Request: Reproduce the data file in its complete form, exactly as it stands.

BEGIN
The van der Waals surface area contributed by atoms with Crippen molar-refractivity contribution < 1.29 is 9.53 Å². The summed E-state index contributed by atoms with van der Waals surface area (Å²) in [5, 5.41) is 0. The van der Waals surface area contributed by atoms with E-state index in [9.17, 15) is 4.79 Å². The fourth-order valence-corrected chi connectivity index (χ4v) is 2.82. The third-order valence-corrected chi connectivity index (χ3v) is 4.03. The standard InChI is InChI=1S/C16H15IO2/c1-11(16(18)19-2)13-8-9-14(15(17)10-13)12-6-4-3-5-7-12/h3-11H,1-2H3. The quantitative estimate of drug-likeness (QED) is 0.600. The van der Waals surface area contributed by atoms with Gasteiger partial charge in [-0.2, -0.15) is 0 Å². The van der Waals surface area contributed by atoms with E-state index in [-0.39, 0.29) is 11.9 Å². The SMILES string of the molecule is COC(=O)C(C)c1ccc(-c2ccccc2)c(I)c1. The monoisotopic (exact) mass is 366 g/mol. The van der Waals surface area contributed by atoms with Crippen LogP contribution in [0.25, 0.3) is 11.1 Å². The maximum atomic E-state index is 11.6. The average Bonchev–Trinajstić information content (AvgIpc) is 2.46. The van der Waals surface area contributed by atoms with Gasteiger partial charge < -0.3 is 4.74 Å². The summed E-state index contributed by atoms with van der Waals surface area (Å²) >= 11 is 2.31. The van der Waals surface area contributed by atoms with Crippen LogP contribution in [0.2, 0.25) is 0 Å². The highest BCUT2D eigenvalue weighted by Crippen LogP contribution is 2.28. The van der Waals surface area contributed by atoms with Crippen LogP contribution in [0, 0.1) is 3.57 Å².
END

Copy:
The van der Waals surface area contributed by atoms with Crippen molar-refractivity contribution < 1.29 is 9.53 Å². The summed E-state index contributed by atoms with van der Waals surface area (Å²) in [5, 5.41) is 0. The van der Waals surface area contributed by atoms with E-state index in [9.17, 15) is 4.79 Å². The fourth-order valence-corrected chi connectivity index (χ4v) is 2.82. The third-order valence-corrected chi connectivity index (χ3v) is 4.03. The standard InChI is InChI=1S/C16H15IO2/c1-11(16(18)19-2)13-8-9-14(15(17)10-13)12-6-4-3-5-7-12/h3-11H,1-2H3. The quantitative estimate of drug-likeness (QED) is 0.600. The van der Waals surface area contributed by atoms with Gasteiger partial charge in [-0.2, -0.15) is 0 Å². The van der Waals surface area contributed by atoms with E-state index in [-0.39, 0.29) is 11.9 Å². The SMILES string of the molecule is COC(=O)C(C)c1ccc(-c2ccccc2)c(I)c1. The monoisotopic (exact) mass is 366 g/mol. The van der Waals surface area contributed by atoms with Crippen LogP contribution in [0.25, 0.3) is 11.1 Å². The maximum atomic E-state index is 11.6. The average Bonchev–Trinajstić information content (AvgIpc) is 2.46. The van der Waals surface area contributed by atoms with Gasteiger partial charge < -0.3 is 4.74 Å². The summed E-state index contributed by atoms with van der Waals surface area (Å²) >= 11 is 2.31. The van der Waals surface area contributed by atoms with Crippen LogP contribution in [0.2, 0.25) is 0 Å². The highest BCUT2D eigenvalue weighted by Crippen LogP contribution is 2.28. The van der Waals surface area contributed by atoms with Crippen LogP contribution in [0, 0.1) is 3.57 Å².